Cracker Jill Rebrand Shows the Importance of Purposeful Messaging

Cracker Jill rebrand of Cracker Jack shows inclusive packaging to support women in sports

Today (April 7) marks Opening Day for Major League Baseball. Fans dust off their favorite team cap, don sunglasses (or a rain jacket) and emerge into spring with best hopes for a new season. 

Cracker Jack believes fans also will embrace the new amidst tradition with the introduction of Cracker Jill. A ballpark favorite for 125 years, Cracker Jack is using Opening Day to celebrate women who break barriers through sports. Parent company Frito-Lay is launching a series of special-edition Cracker Jill bags available only in ballparks and through a $5 donation to the Women’s Sports Foundation (WSF). The sale of Cracker Jill will benefit WSF's advocacy, research and programming.

While it’s not the first time an iconic product has undergone a temporary rebrand, Cracker Jill is sure to spark conversation in what may be thought of as a traditionally male product demographic. However, a study from Statista last September showed that female baseball fandom is strong. While 68 percent of men surveyed said they're fans, 43 percent of women did as well. Cracker Jack’s temporary rebrand is sure to send a message to male and female fans alike. 

A statement from Frito-Lay's communication team expressed the need for recognition of women in sports, and hopes its message breaks through in coverage and conversation, while supporting inclusion.

“Female representation in sports is on a journey as it continues to grow in the United States. Given this momentum, we felt we had a platform with Cracker Jack’s deep legacy in sports to create a campaign that celebrates the inspiring stories of the women driving that change and breaking down barriers in sports.”

Temporary Rebrands Should Go Beyond Performative Allyship

A temporary rebrand takes time, energy and creativity, but can also be a boon for reputation. 

"Temporary rebrands can be fun and a great way to draw attention back to your brand for all the right reasons if done well,” says Lana McGilvray, founder and CEO, Purpose Worldwide. “Cracker Jill is brilliant. There's not enough female mascots." 

It wasn’t long ago that scotch whisky brand Johnny Walker introduced Jane Walker, a 2018 campaign championing women's rights and gender equality in business.

In 2020, the campaign partnered with women-owned business funding marketplace IFundWomen to help create more opportunities and resources for women to achieve their goals. Johnny Walker paired these initiatives with Jane Walker, a limited-edition whiskey.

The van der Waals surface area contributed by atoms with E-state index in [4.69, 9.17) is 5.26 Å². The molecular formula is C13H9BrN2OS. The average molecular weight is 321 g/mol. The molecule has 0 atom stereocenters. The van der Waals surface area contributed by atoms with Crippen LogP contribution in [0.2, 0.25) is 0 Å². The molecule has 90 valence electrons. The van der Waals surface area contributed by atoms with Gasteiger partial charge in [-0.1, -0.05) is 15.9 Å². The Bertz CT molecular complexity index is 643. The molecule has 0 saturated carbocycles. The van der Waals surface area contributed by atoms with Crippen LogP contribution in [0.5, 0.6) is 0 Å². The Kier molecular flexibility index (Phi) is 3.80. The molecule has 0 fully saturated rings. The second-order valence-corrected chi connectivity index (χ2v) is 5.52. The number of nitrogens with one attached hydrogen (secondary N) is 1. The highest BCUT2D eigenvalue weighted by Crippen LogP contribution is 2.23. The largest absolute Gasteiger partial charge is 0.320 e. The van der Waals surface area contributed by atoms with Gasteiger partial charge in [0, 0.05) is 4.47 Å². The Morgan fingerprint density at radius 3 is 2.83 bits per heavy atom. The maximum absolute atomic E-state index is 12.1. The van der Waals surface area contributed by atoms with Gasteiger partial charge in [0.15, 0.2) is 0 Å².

And the company didn’t stop there. Showing that it takes these issues seriously, it’s working to expand gender equality. In Oct. 2021, Dr. Emma Walker became Johnny Walker's first female master blender.

Not Everyone Is Going to Be Happy

However, as with any change—even if temporary—naysayers will surface. An example is the IHOP rebrand in 2018 to IHOb—the International House of Burgers. Why the company thought pancake fans would accept burgers as their new king (no pun intended) still confuses even the savviest communicator. It’s definitely a story to learn from. 

IHOP quickly revealed the rebrand as temporary and part of a marketing stunt to promote burgers. In terms of publicity—IHOP won, as everyone was talking about the name change. But while the marketing industry saw it as genius, not everyone was thrilled. 

Competing brands enjoyed their social media day in the Sun with this campaign as well. 

McGilvray acknowledged a rebrand's risks and the importance of preparation. 

“Whether a mascot is temporarily introduced or a brand plans to keep it around indefinitely, it's always best to be intentional and test…via focus groups (physical), a/b split digital campaign testing and sentiment analysis,” she says. “Mascots are powerful and, given time, evoke nostalgia. Think Tony the Tiger and Mr. Peanut.” 

Similarly, Adam Ritchie, principal, Adam Ritchie Brand Direction, agrees launches can be tricky and need purposeful follow through. 

“[Temporary rebrands] often don't go far enough for the causes they were intended to support,” Ritchie says. “It's good that Cracker Jill's creators have indicated they'd like to have some permanence around the concept. Let's see where they go from here. The gender flip takes a lot of care. It comes with an expectation to dig deeper than the packaging.”

Nicole Schuman is a reporter for PRNEWS. Follow her @buffalogal